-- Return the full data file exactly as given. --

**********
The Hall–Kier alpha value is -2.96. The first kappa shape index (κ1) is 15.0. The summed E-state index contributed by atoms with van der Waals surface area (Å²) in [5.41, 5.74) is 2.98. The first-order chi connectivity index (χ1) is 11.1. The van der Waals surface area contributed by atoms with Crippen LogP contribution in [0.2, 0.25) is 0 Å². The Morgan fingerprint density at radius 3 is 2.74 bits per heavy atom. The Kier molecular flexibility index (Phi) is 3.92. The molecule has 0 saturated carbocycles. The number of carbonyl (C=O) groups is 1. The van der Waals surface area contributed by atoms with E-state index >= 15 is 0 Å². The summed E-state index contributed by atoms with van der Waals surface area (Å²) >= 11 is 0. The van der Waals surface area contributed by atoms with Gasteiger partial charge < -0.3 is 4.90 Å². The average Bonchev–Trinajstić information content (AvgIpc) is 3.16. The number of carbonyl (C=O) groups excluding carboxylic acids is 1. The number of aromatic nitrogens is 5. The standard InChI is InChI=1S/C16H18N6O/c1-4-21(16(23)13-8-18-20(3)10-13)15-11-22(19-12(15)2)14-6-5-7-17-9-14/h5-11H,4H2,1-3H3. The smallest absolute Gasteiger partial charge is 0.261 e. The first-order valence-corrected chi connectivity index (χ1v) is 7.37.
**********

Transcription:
The Hall–Kier alpha value is -2.96. The first kappa shape index (κ1) is 15.0. The summed E-state index contributed by atoms with van der Waals surface area (Å²) in [5.41, 5.74) is 2.98. The first-order chi connectivity index (χ1) is 11.1. The van der Waals surface area contributed by atoms with Crippen LogP contribution in [0.2, 0.25) is 0 Å². The Morgan fingerprint density at radius 3 is 2.74 bits per heavy atom. The Kier molecular flexibility index (Phi) is 3.92. The molecule has 0 saturated carbocycles. The number of carbonyl (C=O) groups is 1. The van der Waals surface area contributed by atoms with E-state index >= 15 is 0 Å². The summed E-state index contributed by atoms with van der Waals surface area (Å²) >= 11 is 0. The van der Waals surface area contributed by atoms with Gasteiger partial charge < -0.3 is 4.90 Å². The average Bonchev–Trinajstić information content (AvgIpc) is 3.16. The number of carbonyl (C=O) groups excluding carboxylic acids is 1. The number of aromatic nitrogens is 5. The standard InChI is InChI=1S/C16H18N6O/c1-4-21(16(23)13-8-18-20(3)10-13)15-11-22(19-12(15)2)14-6-5-7-17-9-14/h5-11H,4H2,1-3H3. The smallest absolute Gasteiger partial charge is 0.261 e. The first-order valence-corrected chi connectivity index (χ1v) is 7.37.